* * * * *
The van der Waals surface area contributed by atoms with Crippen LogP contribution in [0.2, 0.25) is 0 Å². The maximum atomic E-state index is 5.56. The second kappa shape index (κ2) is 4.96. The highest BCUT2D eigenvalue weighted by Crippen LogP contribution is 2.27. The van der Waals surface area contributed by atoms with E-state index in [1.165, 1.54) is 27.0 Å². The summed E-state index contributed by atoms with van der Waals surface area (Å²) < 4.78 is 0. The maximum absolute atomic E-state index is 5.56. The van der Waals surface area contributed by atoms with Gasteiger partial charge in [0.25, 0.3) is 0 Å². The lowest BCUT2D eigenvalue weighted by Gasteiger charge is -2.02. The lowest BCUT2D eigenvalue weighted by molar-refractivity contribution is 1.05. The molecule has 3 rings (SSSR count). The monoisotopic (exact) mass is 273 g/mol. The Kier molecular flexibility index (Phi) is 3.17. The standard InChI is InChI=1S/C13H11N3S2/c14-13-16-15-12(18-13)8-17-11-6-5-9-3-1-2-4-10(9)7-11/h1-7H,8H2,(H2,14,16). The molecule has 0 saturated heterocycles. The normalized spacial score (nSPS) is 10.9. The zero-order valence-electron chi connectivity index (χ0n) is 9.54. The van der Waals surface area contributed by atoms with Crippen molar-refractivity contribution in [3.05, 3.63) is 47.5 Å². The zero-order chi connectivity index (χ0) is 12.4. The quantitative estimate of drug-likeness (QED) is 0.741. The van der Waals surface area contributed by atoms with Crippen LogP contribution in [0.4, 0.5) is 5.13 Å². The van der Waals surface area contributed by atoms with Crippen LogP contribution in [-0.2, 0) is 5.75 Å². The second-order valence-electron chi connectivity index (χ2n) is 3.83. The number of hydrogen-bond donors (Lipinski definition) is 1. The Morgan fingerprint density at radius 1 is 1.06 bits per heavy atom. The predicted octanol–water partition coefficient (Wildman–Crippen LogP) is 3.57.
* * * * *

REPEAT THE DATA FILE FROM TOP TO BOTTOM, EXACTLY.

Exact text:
The van der Waals surface area contributed by atoms with Crippen LogP contribution in [0.2, 0.25) is 0 Å². The maximum atomic E-state index is 5.56. The second kappa shape index (κ2) is 4.96. The highest BCUT2D eigenvalue weighted by Crippen LogP contribution is 2.27. The van der Waals surface area contributed by atoms with E-state index in [1.165, 1.54) is 27.0 Å². The summed E-state index contributed by atoms with van der Waals surface area (Å²) < 4.78 is 0. The maximum absolute atomic E-state index is 5.56. The van der Waals surface area contributed by atoms with Gasteiger partial charge in [0.25, 0.3) is 0 Å². The lowest BCUT2D eigenvalue weighted by Gasteiger charge is -2.02. The lowest BCUT2D eigenvalue weighted by molar-refractivity contribution is 1.05. The molecule has 3 rings (SSSR count). The monoisotopic (exact) mass is 273 g/mol. The Kier molecular flexibility index (Phi) is 3.17. The standard InChI is InChI=1S/C13H11N3S2/c14-13-16-15-12(18-13)8-17-11-6-5-9-3-1-2-4-10(9)7-11/h1-7H,8H2,(H2,14,16). The molecule has 0 saturated heterocycles. The normalized spacial score (nSPS) is 10.9. The zero-order valence-electron chi connectivity index (χ0n) is 9.54. The van der Waals surface area contributed by atoms with Crippen molar-refractivity contribution in [3.05, 3.63) is 47.5 Å². The zero-order chi connectivity index (χ0) is 12.4. The quantitative estimate of drug-likeness (QED) is 0.741. The van der Waals surface area contributed by atoms with Crippen LogP contribution in [0.4, 0.5) is 5.13 Å². The van der Waals surface area contributed by atoms with Crippen LogP contribution in [-0.2, 0) is 5.75 Å². The second-order valence-electron chi connectivity index (χ2n) is 3.83. The number of hydrogen-bond donors (Lipinski definition) is 1. The Morgan fingerprint density at radius 1 is 1.06 bits per heavy atom. The predicted octanol–water partition coefficient (Wildman–Crippen LogP) is 3.57.